As always with space stuff, I have a problem with scale. This helps enormously, though.
NASA’s record-setting Opportunity Rover mission on Mars comes to end
Designed to last just 90 Martian days and travel 1,100 yards (1,000 meters), Opportunity vastly surpassed all expectations in its endurance, scientific value and longevity. In addition to exceeding its life expectancy by 60 times, the rover traveled more than 28 miles (45 kilometers) by the time it reached its most appropriate final resting spot on Mars – Perseverance Valley.
Nasa confirms Mars rover Opportunity is dead
“We had expected that dust falling out of the air would accumulate on the solar rays and eventually choke off power,” Callas said. “What we didn’t expect was that wind would come along periodically and blow the dust off the arrays. It allowed us to survive not just the first winter, but all the winters we experienced on Mars.”
A dust storm has killed NASA’s longest-lived Mars rover
In 2005, Opportunity overcame a sand trap and the loss of one wheel to arrive at the Victoria crater, a 2,400-foot hole that it explored for two years, finding features at its bottom again shaped by ancient water. It next explored the Endeavor crater, 13 miles away, starting in 2011. Most recently it had traversed a narrow valley leading down into the larger Endurance crater.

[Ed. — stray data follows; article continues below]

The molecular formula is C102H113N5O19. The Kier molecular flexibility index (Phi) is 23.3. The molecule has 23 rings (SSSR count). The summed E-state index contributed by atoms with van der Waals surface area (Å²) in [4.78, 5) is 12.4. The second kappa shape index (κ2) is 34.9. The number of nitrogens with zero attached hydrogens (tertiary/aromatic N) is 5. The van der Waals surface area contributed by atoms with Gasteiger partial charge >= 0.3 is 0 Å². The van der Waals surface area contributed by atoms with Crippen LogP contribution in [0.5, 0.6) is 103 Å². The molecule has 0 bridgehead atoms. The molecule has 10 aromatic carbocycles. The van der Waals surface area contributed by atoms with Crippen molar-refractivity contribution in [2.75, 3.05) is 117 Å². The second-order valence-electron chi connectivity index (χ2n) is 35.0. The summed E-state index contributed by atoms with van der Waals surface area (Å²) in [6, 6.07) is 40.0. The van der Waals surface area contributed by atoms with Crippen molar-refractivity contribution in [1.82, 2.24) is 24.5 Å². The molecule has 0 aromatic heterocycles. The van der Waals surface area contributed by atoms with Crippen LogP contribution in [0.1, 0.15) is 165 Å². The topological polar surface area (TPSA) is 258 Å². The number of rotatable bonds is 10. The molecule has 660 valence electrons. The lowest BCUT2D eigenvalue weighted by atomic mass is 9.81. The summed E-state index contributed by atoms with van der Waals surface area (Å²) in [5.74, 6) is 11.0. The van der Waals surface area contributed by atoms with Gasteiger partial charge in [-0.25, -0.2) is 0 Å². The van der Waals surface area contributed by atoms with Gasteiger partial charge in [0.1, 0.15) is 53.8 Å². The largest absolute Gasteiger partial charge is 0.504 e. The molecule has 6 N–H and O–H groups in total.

As this video from NASA shows, the Rover had been on an incredible trek these last 15 years.
You know those Golden Records NASA sent into space in the 70s, on the Voyager spacecrafts? They contained images, music and sounds from Earth, as well as greetings in 55 languages. If any alien were to come across these disks, accessing their contents is far from straightforward.
Decoding images from the Golden Record You might think that the images were included in some printed or digital form, such as a .jpeg or .tiff. But back in 1977, there was no technology available to put images on analog disks. Voyager’s computer systems could only hold 69 kilobytes of information, barely enough for one image, let alone 115. So NASA invented a way to include image data on the LPs.
By projecting images onto a screen, recording them with a television camera, and then turning those video signals into audio waveforms, the images could be properly pressed onto the records. The reversal process — turning that image data back into images — is what any extraterrestrial (or curious human) would have to figure out how to do.
Nevermind the contents of these records, the instructions alone will have the aliens scratching their heads. If they have heads, of course.
The Economist has a very effective, scrolling infographic on the changing pattern of states and companies that are filling up our skies.
The space race is dominated by new contenders
Some 4,500 satellites circle Earth, providing communications services and navigational tools, monitoring weather, observing the universe, spying and doing more besides. Getting them there was once the business of the superpowers’ armed forces and space agencies. Now it is mostly done by companies and the governments of developing countries.